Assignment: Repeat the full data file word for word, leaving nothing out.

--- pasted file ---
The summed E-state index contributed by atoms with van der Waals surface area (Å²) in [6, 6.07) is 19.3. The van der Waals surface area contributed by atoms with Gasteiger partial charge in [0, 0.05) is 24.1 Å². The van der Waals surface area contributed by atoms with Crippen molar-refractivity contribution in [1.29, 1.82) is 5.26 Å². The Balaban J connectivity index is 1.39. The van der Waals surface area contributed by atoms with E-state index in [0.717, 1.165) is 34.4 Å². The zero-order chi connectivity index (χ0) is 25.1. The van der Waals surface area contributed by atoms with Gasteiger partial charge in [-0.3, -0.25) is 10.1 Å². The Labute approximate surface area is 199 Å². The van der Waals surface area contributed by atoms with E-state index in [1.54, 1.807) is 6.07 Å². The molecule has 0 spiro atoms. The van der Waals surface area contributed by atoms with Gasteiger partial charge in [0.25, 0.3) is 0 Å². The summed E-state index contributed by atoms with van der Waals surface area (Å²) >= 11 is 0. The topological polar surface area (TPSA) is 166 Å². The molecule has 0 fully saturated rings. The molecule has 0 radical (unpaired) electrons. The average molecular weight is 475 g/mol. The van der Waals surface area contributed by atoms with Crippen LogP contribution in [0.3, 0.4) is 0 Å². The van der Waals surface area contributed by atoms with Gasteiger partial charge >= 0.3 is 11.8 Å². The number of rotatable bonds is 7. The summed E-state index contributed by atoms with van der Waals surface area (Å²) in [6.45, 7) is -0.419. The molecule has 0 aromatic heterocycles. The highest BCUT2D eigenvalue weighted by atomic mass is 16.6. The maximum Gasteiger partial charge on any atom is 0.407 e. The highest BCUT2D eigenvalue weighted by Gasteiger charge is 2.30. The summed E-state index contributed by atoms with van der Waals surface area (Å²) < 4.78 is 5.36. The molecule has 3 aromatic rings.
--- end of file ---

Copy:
The summed E-state index contributed by atoms with van der Waals surface area (Å²) in [6, 6.07) is 19.3. The van der Waals surface area contributed by atoms with Gasteiger partial charge in [0, 0.05) is 24.1 Å². The van der Waals surface area contributed by atoms with Crippen molar-refractivity contribution in [1.29, 1.82) is 5.26 Å². The Balaban J connectivity index is 1.39. The van der Waals surface area contributed by atoms with E-state index in [0.717, 1.165) is 34.4 Å². The zero-order chi connectivity index (χ0) is 25.1. The van der Waals surface area contributed by atoms with Gasteiger partial charge in [-0.3, -0.25) is 10.1 Å². The Labute approximate surface area is 199 Å². The van der Waals surface area contributed by atoms with E-state index in [1.54, 1.807) is 6.07 Å². The molecule has 0 spiro atoms. The van der Waals surface area contributed by atoms with Gasteiger partial charge in [0.25, 0.3) is 0 Å². The summed E-state index contributed by atoms with van der Waals surface area (Å²) >= 11 is 0. The topological polar surface area (TPSA) is 166 Å². The molecule has 0 fully saturated rings. The molecule has 0 radical (unpaired) electrons. The average molecular weight is 475 g/mol. The van der Waals surface area contributed by atoms with Crippen LogP contribution in [0.3, 0.4) is 0 Å². The van der Waals surface area contributed by atoms with Gasteiger partial charge >= 0.3 is 11.8 Å². The number of rotatable bonds is 7. The summed E-state index contributed by atoms with van der Waals surface area (Å²) in [6.45, 7) is -0.419. The molecule has 0 aromatic heterocycles. The highest BCUT2D eigenvalue weighted by atomic mass is 16.6. The maximum Gasteiger partial charge on any atom is 0.407 e. The highest BCUT2D eigenvalue weighted by Gasteiger charge is 2.30. The summed E-state index contributed by atoms with van der Waals surface area (Å²) < 4.78 is 5.36. The molecule has 3 aromatic rings.